Monthly Archives: August 2012

The First 2500

It’s been almost two months now since I started writing here on WordPress. I’ve been enjoying the experience thoroughly, and wanted to share a few thoughts with you.

You’ve made it very rewarding for me. The 2500 I referred to is the number of views I’ve gotten on this site since July 5th; it honors me that so many of you would choose to pay attention to my point of view. I’ve been working hard, too, to make sure my blog thrives and grows. You’ve seen the Facebook posts, the tweets, the Google+ updates. I’ve also been at work elsewhere, sowing good karma wherever it might take root. Some of the most fertile ground has been at LinkedIn, where I’ve been actively reviewing other folks’ sites. You give a little, you get a little back.

Just yesterday an online peer of mine paid me the compliment of publishing this article. I had written a review of his site, and he showed his appreciation by doing a bit of a shout out. It was awfully sweet of him, and flattering.

Two big changes loom in the future of my blogging process.

One: I intend to change the name of this blog. Watch for the new title over the next few days. The url will not change.

Two: I’m starting up a new blog. It’s called the Parrington Review, and it already has an online home. I’m not going to link it, because it’s utterly empty at this stage. The Parrington Review is a simple idea: it’ll be a home for media and literature reviews, and thoughts about reading, writing and viewing. I’m really looking forward to it – I couldn’t tell you how much.

I was going to post something quite different today – I hope this was alright with you. I’ll still put up my regular post, either tomorrow or soon afterwards. Just wanted to keep you up to speed.

It’s a real pleasure writing for all of you.

Yours always – Dan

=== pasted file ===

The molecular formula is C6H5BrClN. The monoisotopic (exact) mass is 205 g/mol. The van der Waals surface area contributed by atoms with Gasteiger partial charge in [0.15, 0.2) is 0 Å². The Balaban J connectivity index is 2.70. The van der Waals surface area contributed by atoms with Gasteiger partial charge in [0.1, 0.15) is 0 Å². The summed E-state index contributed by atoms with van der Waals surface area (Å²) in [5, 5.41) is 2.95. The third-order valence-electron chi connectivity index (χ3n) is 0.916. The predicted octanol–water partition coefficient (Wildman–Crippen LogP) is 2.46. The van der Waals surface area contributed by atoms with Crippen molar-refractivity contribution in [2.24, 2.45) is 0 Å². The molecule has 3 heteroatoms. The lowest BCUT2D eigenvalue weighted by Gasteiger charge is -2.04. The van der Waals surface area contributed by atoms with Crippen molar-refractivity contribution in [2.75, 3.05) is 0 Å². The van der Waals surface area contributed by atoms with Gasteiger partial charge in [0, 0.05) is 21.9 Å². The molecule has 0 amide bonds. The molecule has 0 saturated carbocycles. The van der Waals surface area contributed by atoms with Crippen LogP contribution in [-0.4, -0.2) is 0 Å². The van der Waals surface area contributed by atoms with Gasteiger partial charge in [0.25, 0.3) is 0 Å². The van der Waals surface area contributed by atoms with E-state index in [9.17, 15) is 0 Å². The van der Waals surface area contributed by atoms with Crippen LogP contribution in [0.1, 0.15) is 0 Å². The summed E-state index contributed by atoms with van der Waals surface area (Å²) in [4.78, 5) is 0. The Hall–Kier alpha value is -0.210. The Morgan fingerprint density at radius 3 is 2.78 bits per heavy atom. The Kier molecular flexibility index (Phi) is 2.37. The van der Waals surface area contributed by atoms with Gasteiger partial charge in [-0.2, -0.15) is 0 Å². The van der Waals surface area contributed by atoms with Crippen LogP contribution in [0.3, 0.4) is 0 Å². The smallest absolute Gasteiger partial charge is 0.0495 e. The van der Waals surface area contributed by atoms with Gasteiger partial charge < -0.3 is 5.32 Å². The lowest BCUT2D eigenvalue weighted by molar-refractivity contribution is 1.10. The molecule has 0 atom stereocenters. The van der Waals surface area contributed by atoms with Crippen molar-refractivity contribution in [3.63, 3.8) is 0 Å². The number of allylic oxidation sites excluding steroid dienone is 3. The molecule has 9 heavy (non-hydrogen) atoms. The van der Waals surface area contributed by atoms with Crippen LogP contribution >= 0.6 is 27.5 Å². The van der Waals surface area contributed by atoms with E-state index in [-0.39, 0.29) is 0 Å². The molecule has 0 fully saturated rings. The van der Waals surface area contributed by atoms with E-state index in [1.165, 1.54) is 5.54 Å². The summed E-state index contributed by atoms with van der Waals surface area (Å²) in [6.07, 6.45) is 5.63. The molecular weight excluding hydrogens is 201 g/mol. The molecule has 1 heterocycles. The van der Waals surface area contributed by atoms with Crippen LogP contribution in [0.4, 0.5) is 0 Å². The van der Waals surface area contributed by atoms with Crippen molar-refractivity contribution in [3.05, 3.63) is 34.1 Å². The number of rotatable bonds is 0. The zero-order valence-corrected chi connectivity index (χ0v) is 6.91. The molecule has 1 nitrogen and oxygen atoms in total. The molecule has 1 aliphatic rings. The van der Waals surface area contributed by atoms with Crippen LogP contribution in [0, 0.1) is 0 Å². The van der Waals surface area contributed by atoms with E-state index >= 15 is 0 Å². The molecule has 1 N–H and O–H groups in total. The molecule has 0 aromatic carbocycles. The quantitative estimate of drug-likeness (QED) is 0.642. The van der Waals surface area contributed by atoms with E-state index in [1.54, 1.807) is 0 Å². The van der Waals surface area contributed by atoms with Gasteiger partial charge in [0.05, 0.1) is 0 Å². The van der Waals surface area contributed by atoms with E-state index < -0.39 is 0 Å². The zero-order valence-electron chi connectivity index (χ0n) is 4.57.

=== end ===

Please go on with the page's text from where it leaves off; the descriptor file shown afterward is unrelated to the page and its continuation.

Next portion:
Becoming Dad

Somewhere along the line, in these past few years, I became Dad.

Not my dad, much as I love him. Not the dad, since there are in theory two of those in my boys’ lives. What started out as a domestic partnership became a family, and I went from Dan – to Daddy Dan – to Daddy.

I often struggle with the sense that I don’t deserve any of this. As a stepdad, I must also deal with the fact that although blood’s legendary consistency is much less considerable in this age of mixed families, I nevertheless am, in some sense, an outsider.

Ask any of my darling three if I am a stranger, and I expect you will be met with a prompt dismissal; but a stranger I am. I came in from the shadows of the outside world, intruding on their established lives, and built a bridge of love with which to enter and claim that family as my own. I could say I never meant to disrupt things for them, but I knew when I had found my girl that I would overcome anything that stood in our way. And we did, together.


Aura will tell you that her family life had been flawed, for years. This is absolutely true, to the best of my knowledge. Daddy was not all he ought to have been, and Mommy wasn’t happy. But the boys knew nothing different. Who was I to intrude?

One of the very first times I met with my future wife outside of work, it had occurred to her that the best way to serve me a hefty portion of reality was to have her baby with her. I arrived at a friend’s house to meet her, and there he was: Emery, age one. He crawled on me, he made baby noises, he made baby smells. And I loved him, too. Aura’s first and best line of defense had backfired.